Milwaukee County Executive Declares Racism A Public Health Crisis

Chris Abele acknowledges racial issues in Milwaukee and signs a resolution to take action.
  • In an effort to promote racial equality in Milwaukee, County Executive Chris Abele signed a resolution on May 20 declaring racism a public health crisis.

    During the Monday signing, Abele said this resolution is "about action,” according to the Milwaukee Journal-Sentinel.

    "Everybody has been reading and hearing about the same set of statistics in Milwaukee for decades," he said at the signing. "We lead in an unfortunate way the racial disparities in employment, in education, incarceration, income and even things like ... access to capital."

    Abele went on to say the resolution is intended to make sure every decision made across the county should be framed in terms of how to eradicate racial disparities.

    Also present at the signing were County supervisors Marcelia Nicholson and Supreme Moore Omokunde and Milwaukee County Office on African American Affairs Director Nicole Brookshire.

  • “We need to see racism as a rotting apple tree whose roots are permeating these systems,” County Supervisor Marcelia Nicholson said at the event.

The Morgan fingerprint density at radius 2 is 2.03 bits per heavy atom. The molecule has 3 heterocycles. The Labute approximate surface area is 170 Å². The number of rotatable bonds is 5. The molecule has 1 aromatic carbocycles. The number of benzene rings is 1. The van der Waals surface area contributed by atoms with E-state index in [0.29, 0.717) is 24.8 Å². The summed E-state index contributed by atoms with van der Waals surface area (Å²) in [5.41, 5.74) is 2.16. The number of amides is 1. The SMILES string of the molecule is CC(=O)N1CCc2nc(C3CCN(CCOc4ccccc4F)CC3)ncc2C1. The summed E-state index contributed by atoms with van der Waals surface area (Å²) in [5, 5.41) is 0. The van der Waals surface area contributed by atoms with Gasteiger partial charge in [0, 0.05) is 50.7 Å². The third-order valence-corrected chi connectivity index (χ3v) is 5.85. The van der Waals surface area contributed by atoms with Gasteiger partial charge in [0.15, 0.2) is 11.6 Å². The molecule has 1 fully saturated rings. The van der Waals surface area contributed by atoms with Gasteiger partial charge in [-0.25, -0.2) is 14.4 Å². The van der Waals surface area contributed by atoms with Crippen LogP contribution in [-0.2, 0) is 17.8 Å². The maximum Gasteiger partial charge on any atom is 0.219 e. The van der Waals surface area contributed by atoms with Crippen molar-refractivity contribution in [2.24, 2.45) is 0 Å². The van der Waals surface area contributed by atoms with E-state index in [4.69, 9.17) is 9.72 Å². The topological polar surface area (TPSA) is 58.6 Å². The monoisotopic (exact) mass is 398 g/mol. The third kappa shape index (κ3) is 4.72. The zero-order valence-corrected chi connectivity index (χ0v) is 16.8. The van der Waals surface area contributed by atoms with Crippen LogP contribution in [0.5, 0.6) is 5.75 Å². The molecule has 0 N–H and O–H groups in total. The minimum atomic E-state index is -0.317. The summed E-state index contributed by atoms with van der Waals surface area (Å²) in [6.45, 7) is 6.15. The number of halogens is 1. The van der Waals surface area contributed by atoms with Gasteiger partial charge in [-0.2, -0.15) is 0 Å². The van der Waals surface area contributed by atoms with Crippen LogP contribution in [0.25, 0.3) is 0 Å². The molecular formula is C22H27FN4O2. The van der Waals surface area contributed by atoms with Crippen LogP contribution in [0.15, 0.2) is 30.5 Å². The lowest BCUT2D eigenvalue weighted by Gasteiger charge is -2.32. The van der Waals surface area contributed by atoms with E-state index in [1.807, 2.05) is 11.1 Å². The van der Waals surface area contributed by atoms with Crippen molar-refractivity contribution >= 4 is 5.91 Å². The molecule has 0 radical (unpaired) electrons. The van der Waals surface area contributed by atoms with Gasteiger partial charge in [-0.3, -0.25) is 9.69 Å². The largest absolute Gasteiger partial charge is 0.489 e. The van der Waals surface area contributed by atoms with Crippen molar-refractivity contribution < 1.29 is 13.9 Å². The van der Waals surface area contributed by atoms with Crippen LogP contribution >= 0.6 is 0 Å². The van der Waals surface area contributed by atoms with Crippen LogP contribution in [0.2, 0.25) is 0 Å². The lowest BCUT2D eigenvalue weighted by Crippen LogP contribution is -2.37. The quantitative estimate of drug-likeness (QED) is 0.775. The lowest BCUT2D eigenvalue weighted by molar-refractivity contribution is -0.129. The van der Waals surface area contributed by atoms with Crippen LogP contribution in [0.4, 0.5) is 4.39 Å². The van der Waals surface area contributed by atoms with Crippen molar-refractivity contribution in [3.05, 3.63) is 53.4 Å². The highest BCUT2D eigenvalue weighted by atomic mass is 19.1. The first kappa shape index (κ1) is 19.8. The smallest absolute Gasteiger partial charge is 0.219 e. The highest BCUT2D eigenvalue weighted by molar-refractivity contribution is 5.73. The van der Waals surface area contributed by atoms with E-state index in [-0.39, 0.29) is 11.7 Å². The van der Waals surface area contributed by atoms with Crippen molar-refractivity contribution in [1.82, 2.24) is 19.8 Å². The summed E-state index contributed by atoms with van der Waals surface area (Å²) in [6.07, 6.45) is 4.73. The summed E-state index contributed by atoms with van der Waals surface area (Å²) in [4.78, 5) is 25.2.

During her address, Brookshire explained how racism deeply affects students of color, inequitable practices in government, high death rates and infant mortality, lack of prenatal care and housing segregation.

    "We need to address racism as a public health crisis, but on a large scale to make sure that we transform our culture, transform how we serve our residents and we drive solutions that are equitable," Brookshire told the group.

    Brookshire also said her office wants to work with the community to continue to dismantle institutional and structural racism.

    As part of the resolution, Abele said the county plans to:

    Assess internal policies and procedures to make sure racial equity is a core element of the county.

    Work to create an inclusive organization and identify specific activities to increase diversity.

    Incorporate inclusion and equity, and offer educational training to expand employees' understanding of how racism affects people.

    Advocate for policies that improve health in communities of color.

    Encourage other local, state and national entities to recognize racism as a public health crisis.

    Although the county executives appeared pleased with their work, Milwaukee resident Frank Nitty questions how effective the resolution will be when it comes to actual change.

    “Right now it’s not enforceable. The next step would be to make it enforceable. Once it becomes enforceable, it'll have more of a seriousness to it,” Nitty told the Journal-Sentinel.

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